By offering more than one point of view, we blog writers can actually showcase our knowledge of thought trends related to our field, while at the same time clarifying our own special expertise and slant.

Blog two – or more – viewpoints to make your own point!

Facebooktwittergoogle_plusredditlinkedintumblrmail

Two Important Blogging Beginnings – Anecdotes and Questions

introductions in blogging

“The opening paragraph, or introduction, of your essay is key,” the Research & Education Association’s QuickAccess laminated writing guide advises. The guide suggests two “methods you can use to hook the reader”:

  1. Anecdote – a story that illustrates your point
  2. Question – establish a reason to keep reading (to find the answer)

“The introduction should include both your thesis statement and some background information about your topic,” QuickAccess continues.

In business blog content writing, anecdotes serve to keep the material fresh. While the message may be one that you’ve delivered in your blog many times before, adding a new story to illustrate the point makes the material seem brand new. Emotional appeal is what makes readers take action, and anecdotes give “heart” to the information. You may be selling a product or a service, but what you’re really selling is a solution to a problem readers are facing. The story makes that solution come alive.

Another way to state the importance of harnessing the power of storytelling in business blogs is this:  Use more examples; make fewer claims; “showing, not crowing”, will get you a lot farther in blog content writing.

I tell new Indianapolis blog content writers that, in creating content for marketing blogs, we need to keep in mind that people are online searching for answers to questions they have and solutions for dilemmas they’re facing. But even if those searchers haven’t specifically formulated their question, I suggest we can do that for them by presenting a question in the blog post itself!

You can use a customer question as a headline, then use the post to answer that question. Specifically, the question in the title or in the opening line “grabs” readers, demonstrating what they can expect to find in the blog post, and showing that you understand the dilemmas they’re facing and how to solve those!

Ask a question you know will catch their eye.  You can even add in a layer a curiosity, copywriter Amy Harrison suggests, by following your question with “The answer might just surprise you….”.

Anecdotes and questions – two important “Ones” in the one-two punch of blog content writing.  The “two”? All the valuable and interesting answers those readers were hoping to find.

 

Facebooktwittergoogle_plusredditlinkedintumblrmail

Build the Thesis Ahead of the Blog

thesis building in blogs

“Before you begin writing an essay or writing a research paper,” the Research & Education Association’s QuickAccess laminated writing guide advises, “draft a working thesis statement.”

That’s great advice for students, even better advice for business blog content writers, I believe.  It’s advice too often neglected, I find, with the operative work being “before”.

The thesis statement should contain two parts, REA explains:

  1. the subject of the essay
  2. your opinion on the subject

As an example of a weak thesis, REA offers this: “High school dropout rates are increasing.”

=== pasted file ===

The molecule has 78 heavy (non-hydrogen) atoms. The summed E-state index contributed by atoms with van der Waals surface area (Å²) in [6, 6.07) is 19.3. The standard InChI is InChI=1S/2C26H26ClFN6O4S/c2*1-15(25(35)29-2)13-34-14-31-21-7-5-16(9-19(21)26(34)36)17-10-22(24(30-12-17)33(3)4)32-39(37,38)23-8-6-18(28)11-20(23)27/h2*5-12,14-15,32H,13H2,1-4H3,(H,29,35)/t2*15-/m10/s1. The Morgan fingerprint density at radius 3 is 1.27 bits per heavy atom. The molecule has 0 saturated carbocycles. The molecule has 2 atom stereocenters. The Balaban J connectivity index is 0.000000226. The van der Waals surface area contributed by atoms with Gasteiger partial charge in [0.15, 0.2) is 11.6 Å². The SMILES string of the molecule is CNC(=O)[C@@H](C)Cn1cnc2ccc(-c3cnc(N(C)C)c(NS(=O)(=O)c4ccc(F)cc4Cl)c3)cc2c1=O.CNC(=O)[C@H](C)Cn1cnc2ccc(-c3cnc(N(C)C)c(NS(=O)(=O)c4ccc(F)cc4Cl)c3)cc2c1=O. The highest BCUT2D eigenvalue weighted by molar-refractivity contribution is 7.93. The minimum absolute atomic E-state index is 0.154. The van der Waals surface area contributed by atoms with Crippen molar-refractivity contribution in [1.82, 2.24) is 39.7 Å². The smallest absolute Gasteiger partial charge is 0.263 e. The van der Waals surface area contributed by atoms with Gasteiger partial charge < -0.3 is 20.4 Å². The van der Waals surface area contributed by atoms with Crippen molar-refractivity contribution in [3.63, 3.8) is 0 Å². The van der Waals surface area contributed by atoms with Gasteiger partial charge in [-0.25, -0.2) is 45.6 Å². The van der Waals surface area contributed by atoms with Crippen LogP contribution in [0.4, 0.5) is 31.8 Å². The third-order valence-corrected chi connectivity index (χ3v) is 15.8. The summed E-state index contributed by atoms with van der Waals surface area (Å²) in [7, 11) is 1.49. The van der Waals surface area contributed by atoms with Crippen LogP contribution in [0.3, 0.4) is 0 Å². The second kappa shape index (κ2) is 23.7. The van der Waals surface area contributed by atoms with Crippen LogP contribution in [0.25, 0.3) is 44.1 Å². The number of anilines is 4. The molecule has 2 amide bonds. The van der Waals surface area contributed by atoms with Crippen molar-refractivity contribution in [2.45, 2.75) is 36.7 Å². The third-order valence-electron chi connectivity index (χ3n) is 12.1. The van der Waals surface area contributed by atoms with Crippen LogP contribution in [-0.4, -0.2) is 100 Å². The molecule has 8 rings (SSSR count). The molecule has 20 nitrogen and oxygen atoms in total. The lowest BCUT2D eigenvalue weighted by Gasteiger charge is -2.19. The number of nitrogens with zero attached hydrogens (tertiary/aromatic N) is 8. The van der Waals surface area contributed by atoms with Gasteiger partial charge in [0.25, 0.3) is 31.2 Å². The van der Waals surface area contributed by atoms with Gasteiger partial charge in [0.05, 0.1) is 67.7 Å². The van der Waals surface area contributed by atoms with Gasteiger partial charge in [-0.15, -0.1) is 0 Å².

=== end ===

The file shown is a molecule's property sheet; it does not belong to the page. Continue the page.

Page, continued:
What’s wrong with it?  Lacks an opinion and is too general.  A stronger version, the guide suggests, would read:  “Because higher education is needed more than ever before in order for members of today’s workforce to be successful, the rising high school dropout rate is harmful to society.”

For business blog writing, though, that second version is far from ideal – too wordy, for one, and lacks “pow”. Two shorter, related sentences might create more impact: Here’s my version:

“Our kids are dropping out of high school; to staff our workplaces, we need to give our education system two major tweaks.”

Writing with impact, as REA is correctly telling students, requires thinking. And not just any thinking – it takes pre-thinking and planning. Composing an effective college essay is serious business; composing an effective marketing blog post IS business. Sure, our blogs may state a business owner’s or practitioner’s case in less formal, more conversational style than essays, but preparing a working thesis statement forces writers to focus, which translates into impact.

Just as REA teaches, the thesis statement should contain two parts:

  1. the subject (ONE main idea, ONE aspect of the business or practice)
  2. the opinion (a slant or unique value proposition, the answer to the online searcher’s questions – Why should I do this now? Why should I choose you?)

Build the thesis ahead of the blog!

Facebooktwittergoogle_plusredditlinkedintumblrmail

Bloggers – Avoid the 5 Big Mistakes Advisors Make

marketing blogs like newspaper interviews

“When dealing with the media, there are five common mistakes that financial advisors tend to make, “ writes Sally Cates in Financial Planning Magazine. “I should know,” Cates remarks (for 25 years, she’s been helping advisors have discussions with reporters).

I should know, too. As a now-retired financial planning practitioner who trains blog content writers, the mistakes Cates mentions are the same ones I often notice in business blogs.  Although reporters are not our business owner or practitioner clients’ target readers, we writers need to avoid committing the same “doozies” Cates lists:

Too general a message
“Reporters like examples, case studies, interesting details, and fascinating client situations,” Cates coaches advisers.  (Blog readers find those details and case studies engaging.)

TMI (too much information)
Don’t provide too much technical detail, Cates tells the advisors.  “Your article shouldn’t require a law degree to decipher.” Use true stories to highlight the mechanics.